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Southern Manufacturing & Electronics

Farnborough, Hants(GU14 6XL)

11/02/2020 - 13/02/2020

Southern Manufacturing and Electronics is the most comprehensive annual industrial exhibition in the (more)

Enclosures speed construction of North Wales’ newest prison

Enclosures speed construction of North Wales’ newest prison

HM Prison Berwyn, which opened in February 2017, will become Britain largest prison with capacity to accommodate 2,106 men. Costing £250m to build, it is state of the art in every way and designed for rehabilitation and education rather than punishment and incarceration.

The men will be housed in one and two-man rooms – they are not called cells – and they are also fitted with showers and toilets. Other facilities in the prison include an education block, workshops, sports hall, multi-use games areas, a health centre, and multi-faith centre.

The objective of HM Prison Berwyn is to maintain as much normalcy as possible to aid eventual re-entry into society and to educate the men so that they are employment-ready upon release. It will also create about 1,000 jobs and generate £23m for the local economy. Construction of the three four-storey accommodation blocks was entrusted to Precast Concrete Structures           (PCS), which specialises in the design, off-site manufacture and erection of buildings using precast concrete. The company has a track record with other prison construction projects, as well as apartments, hotels, offices and student housing: often meeting strict construction deadlines.

For the Berwyn project, PCS used both pre-cast floors and walls, the former incorporating solutions cast in for lighting, heating and drainage, the latter coming complete with window and door frames. Some walls also have cast into them Spelsberg BS1 electrical enclosures that provide sockets for TV and computers, as well as BS2 enclosures that house power connections. Both enclosure models are from the IBT range, designed specifically for pre-cast concrete construction projects.

The British Standard series of enclosures is designed so that it is suitable for permanently casting into position in concrete panels. The BS1 is 86mm x 86mm x 60mm deep and is designed to have a single socket outlet fitted to the front of the unit. The BS2 is bigger at 146mm x 866mm x 60mm and is designed to have a double socket outlet fitted to the front of the unit. Both units are designed for flexibility of use and come with an earthing screw as standard.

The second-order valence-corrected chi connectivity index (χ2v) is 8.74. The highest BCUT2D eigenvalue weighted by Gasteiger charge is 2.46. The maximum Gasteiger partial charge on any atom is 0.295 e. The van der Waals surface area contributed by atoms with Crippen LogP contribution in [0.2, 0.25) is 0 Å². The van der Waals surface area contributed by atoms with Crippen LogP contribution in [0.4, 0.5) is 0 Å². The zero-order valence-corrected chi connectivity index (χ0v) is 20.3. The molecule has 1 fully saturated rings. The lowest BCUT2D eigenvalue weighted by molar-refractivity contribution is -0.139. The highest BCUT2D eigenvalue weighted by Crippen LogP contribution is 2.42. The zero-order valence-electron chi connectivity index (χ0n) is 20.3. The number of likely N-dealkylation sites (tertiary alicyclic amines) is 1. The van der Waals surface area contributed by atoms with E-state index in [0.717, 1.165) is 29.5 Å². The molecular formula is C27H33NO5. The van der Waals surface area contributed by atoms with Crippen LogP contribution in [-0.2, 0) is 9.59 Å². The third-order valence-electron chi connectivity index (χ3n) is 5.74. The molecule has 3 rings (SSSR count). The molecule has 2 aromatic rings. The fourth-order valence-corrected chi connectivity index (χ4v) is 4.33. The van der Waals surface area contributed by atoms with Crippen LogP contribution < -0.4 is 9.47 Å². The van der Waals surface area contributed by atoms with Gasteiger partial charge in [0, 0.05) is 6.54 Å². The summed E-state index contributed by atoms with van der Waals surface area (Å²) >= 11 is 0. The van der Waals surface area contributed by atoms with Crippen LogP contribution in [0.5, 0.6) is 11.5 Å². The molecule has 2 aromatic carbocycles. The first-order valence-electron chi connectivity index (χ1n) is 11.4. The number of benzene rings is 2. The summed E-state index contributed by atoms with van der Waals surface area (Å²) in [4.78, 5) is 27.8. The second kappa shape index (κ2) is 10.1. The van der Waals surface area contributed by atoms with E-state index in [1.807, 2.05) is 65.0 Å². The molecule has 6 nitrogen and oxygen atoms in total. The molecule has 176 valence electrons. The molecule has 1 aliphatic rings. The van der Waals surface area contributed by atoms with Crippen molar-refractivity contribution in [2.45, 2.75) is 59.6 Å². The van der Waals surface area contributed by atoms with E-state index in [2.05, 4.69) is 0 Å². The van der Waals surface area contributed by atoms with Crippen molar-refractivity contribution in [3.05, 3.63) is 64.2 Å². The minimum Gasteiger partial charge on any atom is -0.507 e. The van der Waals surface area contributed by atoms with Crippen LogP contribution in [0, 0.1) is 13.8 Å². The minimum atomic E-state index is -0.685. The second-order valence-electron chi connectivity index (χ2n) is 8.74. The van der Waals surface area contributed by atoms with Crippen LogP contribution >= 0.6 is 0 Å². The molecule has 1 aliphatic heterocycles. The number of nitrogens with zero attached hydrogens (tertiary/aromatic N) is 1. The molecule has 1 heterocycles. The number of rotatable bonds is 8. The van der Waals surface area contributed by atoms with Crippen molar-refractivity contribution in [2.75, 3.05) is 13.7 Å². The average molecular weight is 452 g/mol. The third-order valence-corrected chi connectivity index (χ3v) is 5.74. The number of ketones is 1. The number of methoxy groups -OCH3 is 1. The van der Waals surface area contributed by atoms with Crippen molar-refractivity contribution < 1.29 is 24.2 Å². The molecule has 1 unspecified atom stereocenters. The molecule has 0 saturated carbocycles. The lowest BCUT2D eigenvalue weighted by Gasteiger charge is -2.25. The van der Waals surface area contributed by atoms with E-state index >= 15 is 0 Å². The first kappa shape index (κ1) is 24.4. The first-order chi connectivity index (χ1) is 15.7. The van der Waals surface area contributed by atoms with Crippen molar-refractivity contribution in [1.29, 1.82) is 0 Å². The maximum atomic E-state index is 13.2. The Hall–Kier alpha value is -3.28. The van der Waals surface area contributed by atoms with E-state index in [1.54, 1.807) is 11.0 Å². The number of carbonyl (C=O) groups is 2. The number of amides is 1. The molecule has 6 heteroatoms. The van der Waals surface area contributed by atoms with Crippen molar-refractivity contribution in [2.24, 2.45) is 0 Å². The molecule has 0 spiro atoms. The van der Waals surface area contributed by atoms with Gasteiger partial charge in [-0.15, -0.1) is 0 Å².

Additionally, Spelsberg supplied bespoke cast-in back boxes to facilitate the two-way intercom between the room interior and the adjacent corridor or landing so that the men can contact the staff should the need arise. The corridor back box also incorporated a call light and reset button.

Steve Williams of PCS says Spelsberg was very helpful on this project. “Where rooms have two men, we needed to double up the electrical services. This meant installing both enclosure types in pairs, side by side. In such a configuration any misalignment is immediately obvious and looks less than smart.

“Unfortunately, with precast concrete panels the enclosures could be positioned well within tolerance and still look visually out of true. So we asked Spelsberg for possible ideas for overcoming this.”

The solution agreed upon was to use special face plates that would fit over both enclosures, which would make discerning any misalignment virtually impossible.

Finally, following Ministry of Justice guidelines, the face plates were mounted with one-way screws rather than the standard type. The asymmetric screw heads can be tightened using a normal screwdriver but need a special tool to undo them, preventing men for unscrewing the face plates and vandalising the electrical fittings inside or hiding contraband.

The UK government is engaged in a programme of prison building to relieve overcrowding and modernise the estate. Economies of scale can be realised by building large establishments. By breaking these down into smaller housing blocks and the blocks into even smaller sections a sense of community can be created. This fosters good relations between occupants and also with the staff, reduces destructive behaviour and encourages long-term rehabilitation.

Williams concludes: “The Ministry of Justice has generated a futuristic model in the standardisation of a design that could be used for future building without the cost and time associated with developing new solutions. HM Prison Berwyn is at the cutting-edge of social reform and as such should do a lot towards reducing reoffending and the creation of career criminals.”

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